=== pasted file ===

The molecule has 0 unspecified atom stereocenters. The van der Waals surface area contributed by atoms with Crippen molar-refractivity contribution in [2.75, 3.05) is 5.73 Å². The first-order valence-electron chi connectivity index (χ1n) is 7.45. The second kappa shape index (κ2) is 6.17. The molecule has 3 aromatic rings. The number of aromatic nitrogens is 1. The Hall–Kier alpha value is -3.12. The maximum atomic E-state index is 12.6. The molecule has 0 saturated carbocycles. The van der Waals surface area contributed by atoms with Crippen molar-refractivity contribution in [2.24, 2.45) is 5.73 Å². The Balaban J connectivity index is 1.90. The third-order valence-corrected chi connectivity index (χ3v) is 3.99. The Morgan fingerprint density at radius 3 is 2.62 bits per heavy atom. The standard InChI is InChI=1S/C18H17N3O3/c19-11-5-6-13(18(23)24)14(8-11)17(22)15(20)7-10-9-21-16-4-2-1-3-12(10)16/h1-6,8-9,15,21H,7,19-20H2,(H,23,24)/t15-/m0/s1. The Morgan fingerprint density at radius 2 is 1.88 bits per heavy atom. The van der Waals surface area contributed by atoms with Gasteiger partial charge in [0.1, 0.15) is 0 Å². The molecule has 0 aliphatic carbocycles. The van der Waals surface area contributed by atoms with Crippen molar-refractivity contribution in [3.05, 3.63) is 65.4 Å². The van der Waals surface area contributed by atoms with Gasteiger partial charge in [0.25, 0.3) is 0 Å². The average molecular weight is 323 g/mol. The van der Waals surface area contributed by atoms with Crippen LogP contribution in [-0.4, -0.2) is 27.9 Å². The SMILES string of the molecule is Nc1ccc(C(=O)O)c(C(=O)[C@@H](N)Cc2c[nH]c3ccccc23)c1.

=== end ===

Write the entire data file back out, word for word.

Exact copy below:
The molecule has 0 unspecified atom stereocenters. The van der Waals surface area contributed by atoms with Crippen molar-refractivity contribution in [2.75, 3.05) is 5.73 Å². The first-order valence-electron chi connectivity index (χ1n) is 7.45. The second kappa shape index (κ2) is 6.17. The molecule has 3 aromatic rings. The number of aromatic nitrogens is 1. The Hall–Kier alpha value is -3.12. The maximum atomic E-state index is 12.6. The molecule has 0 saturated carbocycles. The van der Waals surface area contributed by atoms with Crippen molar-refractivity contribution in [2.24, 2.45) is 5.73 Å². The Balaban J connectivity index is 1.90. The third-order valence-corrected chi connectivity index (χ3v) is 3.99. The Morgan fingerprint density at radius 3 is 2.62 bits per heavy atom. The standard InChI is InChI=1S/C18H17N3O3/c19-11-5-6-13(18(23)24)14(8-11)17(22)15(20)7-10-9-21-16-4-2-1-3-12(10)16/h1-6,8-9,15,21H,7,19-20H2,(H,23,24)/t15-/m0/s1. The Morgan fingerprint density at radius 2 is 1.88 bits per heavy atom. The van der Waals surface area contributed by atoms with Gasteiger partial charge in [0.1, 0.15) is 0 Å². The molecule has 0 aliphatic carbocycles. The van der Waals surface area contributed by atoms with Crippen molar-refractivity contribution in [3.05, 3.63) is 65.4 Å². The van der Waals surface area contributed by atoms with Gasteiger partial charge in [0.25, 0.3) is 0 Å². The average molecular weight is 323 g/mol. The van der Waals surface area contributed by atoms with Crippen LogP contribution in [-0.4, -0.2) is 27.9 Å². The SMILES string of the molecule is Nc1ccc(C(=O)O)c(C(=O)[C@@H](N)Cc2c[nH]c3ccccc23)c1.